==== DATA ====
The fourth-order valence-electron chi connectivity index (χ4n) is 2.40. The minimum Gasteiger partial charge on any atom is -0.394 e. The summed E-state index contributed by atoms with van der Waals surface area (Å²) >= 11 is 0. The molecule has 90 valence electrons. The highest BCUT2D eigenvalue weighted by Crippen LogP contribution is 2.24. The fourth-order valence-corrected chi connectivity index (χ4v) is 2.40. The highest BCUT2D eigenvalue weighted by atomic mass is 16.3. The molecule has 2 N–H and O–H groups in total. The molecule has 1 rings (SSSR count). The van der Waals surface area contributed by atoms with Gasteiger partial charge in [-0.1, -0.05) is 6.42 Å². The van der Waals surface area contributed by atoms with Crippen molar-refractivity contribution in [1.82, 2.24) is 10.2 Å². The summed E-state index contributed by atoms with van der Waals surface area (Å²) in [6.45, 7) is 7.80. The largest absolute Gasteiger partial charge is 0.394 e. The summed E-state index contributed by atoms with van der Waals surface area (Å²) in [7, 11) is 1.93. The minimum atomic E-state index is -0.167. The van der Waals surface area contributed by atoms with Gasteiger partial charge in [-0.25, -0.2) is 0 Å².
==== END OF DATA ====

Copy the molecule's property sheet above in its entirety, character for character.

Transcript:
The fourth-order valence-electron chi connectivity index (χ4n) is 2.40. The minimum Gasteiger partial charge on any atom is -0.394 e. The summed E-state index contributed by atoms with van der Waals surface area (Å²) >= 11 is 0. The molecule has 90 valence electrons. The highest BCUT2D eigenvalue weighted by Crippen LogP contribution is 2.24. The fourth-order valence-corrected chi connectivity index (χ4v) is 2.40. The highest BCUT2D eigenvalue weighted by atomic mass is 16.3. The molecule has 2 N–H and O–H groups in total. The molecule has 1 rings (SSSR count). The van der Waals surface area contributed by atoms with Gasteiger partial charge in [-0.1, -0.05) is 6.42 Å². The van der Waals surface area contributed by atoms with Crippen molar-refractivity contribution in [1.82, 2.24) is 10.2 Å². The summed E-state index contributed by atoms with van der Waals surface area (Å²) in [6.45, 7) is 7.80. The largest absolute Gasteiger partial charge is 0.394 e. The summed E-state index contributed by atoms with van der Waals surface area (Å²) in [7, 11) is 1.93. The minimum atomic E-state index is -0.167. The van der Waals surface area contributed by atoms with Gasteiger partial charge in [-0.25, -0.2) is 0 Å².